On April 6, the Office of the U.S. Trade Representative (USTR) released a summary of negotiations that have taken place since the Anti-Counterfeiting Trade Agreement (ACTA) was introduced in June 2008. Countries from across the world, including the United States, Australia, Canada, the European Union, Japan, Mexico, Morocco, New Zealand, Singapore, South Korea and Switzerland, have joined the ACTA to help governments combat the harmful manufacture and distribution of fake goods, such as counterfeit drugs.

Marvin D. Shepherd, Ph.D.Shepherd (sm)

On April 6, the Office of the U.S. Trade Representative (USTR) released a summary of negotiations that have taken place since the Anti-Counterfeiting Trade Agreement (ACTA) was introduced in June 2008.  Countries from across the world, including the United States, Australia, Canada, the European Union, Japan, Mexico, Morocco, New Zealand, Singapore, South Korea and Switzerland, have joined the ACTA to help governments combat the harmful manufacture and distribution of fake goods, such as counterfeit drugs.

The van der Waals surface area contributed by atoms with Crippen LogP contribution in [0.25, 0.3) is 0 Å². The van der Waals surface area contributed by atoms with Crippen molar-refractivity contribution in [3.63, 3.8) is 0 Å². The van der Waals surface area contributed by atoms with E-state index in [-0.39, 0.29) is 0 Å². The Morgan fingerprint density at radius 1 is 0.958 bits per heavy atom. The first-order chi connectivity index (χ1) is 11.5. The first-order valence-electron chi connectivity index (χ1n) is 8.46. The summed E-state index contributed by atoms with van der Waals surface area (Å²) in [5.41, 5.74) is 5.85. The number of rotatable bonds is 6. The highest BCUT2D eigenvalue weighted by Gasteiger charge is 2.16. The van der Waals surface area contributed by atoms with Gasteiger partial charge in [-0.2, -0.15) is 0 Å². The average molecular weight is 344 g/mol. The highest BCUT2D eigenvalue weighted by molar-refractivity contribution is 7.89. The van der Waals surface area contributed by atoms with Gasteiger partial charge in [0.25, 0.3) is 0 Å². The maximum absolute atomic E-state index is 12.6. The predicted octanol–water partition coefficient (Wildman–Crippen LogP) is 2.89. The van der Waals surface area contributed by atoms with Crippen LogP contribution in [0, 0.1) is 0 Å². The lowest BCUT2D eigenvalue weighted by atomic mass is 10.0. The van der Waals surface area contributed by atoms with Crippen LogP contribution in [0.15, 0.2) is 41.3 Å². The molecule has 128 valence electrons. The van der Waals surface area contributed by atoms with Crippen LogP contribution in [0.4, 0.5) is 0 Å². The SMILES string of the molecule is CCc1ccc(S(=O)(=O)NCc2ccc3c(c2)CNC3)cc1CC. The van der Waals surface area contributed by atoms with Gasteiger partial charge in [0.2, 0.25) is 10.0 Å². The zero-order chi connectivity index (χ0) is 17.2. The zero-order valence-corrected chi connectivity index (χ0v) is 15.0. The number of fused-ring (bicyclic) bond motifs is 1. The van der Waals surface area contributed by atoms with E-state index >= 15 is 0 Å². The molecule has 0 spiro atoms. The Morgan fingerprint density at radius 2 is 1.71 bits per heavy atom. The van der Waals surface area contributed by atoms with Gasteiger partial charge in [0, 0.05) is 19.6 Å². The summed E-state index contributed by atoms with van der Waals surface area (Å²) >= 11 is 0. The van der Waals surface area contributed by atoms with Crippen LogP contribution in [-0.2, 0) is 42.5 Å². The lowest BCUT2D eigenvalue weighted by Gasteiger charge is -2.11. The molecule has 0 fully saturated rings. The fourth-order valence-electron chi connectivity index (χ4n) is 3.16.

Strategies outlined in the ACTA touch upon many of the principles that the Partnership for Safe Medicines (PSM) suggests in the Principles for Drug Safety, such as securing our supply chain through international cooperation, enforcing stronger penalties against offenders and protecting of our borders through strict, rigorous regulatory oversight of manufacturers and distributors of counterfeit products.  With continuing negations, such as those highlighted in ACTA, we are one step closer to safeguarding consumers from harmful contraband or counterfeit drugs.  However, there is still much to be done in terms of protecting our pharmaceutical supply chain.  For more information on combating counterfeit drugs, visit www.safemedicines.org.